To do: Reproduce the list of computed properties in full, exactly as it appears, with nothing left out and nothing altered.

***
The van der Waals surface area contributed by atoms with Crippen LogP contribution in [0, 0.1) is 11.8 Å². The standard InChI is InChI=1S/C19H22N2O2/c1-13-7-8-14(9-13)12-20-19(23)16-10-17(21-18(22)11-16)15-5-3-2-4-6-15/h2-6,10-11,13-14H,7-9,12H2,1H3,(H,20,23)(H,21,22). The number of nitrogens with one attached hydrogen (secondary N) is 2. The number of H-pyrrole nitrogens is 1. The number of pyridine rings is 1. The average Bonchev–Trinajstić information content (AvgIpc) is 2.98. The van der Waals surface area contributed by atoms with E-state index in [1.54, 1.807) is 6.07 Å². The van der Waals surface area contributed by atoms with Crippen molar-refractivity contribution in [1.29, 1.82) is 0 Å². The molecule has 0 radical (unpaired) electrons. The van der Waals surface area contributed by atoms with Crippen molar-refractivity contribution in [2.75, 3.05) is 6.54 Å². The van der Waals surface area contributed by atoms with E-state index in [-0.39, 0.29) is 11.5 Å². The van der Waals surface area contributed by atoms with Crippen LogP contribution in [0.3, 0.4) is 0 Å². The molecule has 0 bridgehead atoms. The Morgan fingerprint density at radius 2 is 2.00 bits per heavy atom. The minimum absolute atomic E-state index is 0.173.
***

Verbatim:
The van der Waals surface area contributed by atoms with Crippen LogP contribution in [0, 0.1) is 11.8 Å². The standard InChI is InChI=1S/C19H22N2O2/c1-13-7-8-14(9-13)12-20-19(23)16-10-17(21-18(22)11-16)15-5-3-2-4-6-15/h2-6,10-11,13-14H,7-9,12H2,1H3,(H,20,23)(H,21,22). The number of nitrogens with one attached hydrogen (secondary N) is 2. The number of H-pyrrole nitrogens is 1. The number of pyridine rings is 1. The average Bonchev–Trinajstić information content (AvgIpc) is 2.98. The van der Waals surface area contributed by atoms with E-state index in [1.54, 1.807) is 6.07 Å². The van der Waals surface area contributed by atoms with Crippen molar-refractivity contribution in [1.29, 1.82) is 0 Å². The molecule has 0 radical (unpaired) electrons. The van der Waals surface area contributed by atoms with Crippen molar-refractivity contribution in [2.75, 3.05) is 6.54 Å². The van der Waals surface area contributed by atoms with E-state index in [-0.39, 0.29) is 11.5 Å². The van der Waals surface area contributed by atoms with Crippen LogP contribution in [0.3, 0.4) is 0 Å². The molecule has 0 bridgehead atoms. The Morgan fingerprint density at radius 2 is 2.00 bits per heavy atom. The minimum absolute atomic E-state index is 0.173.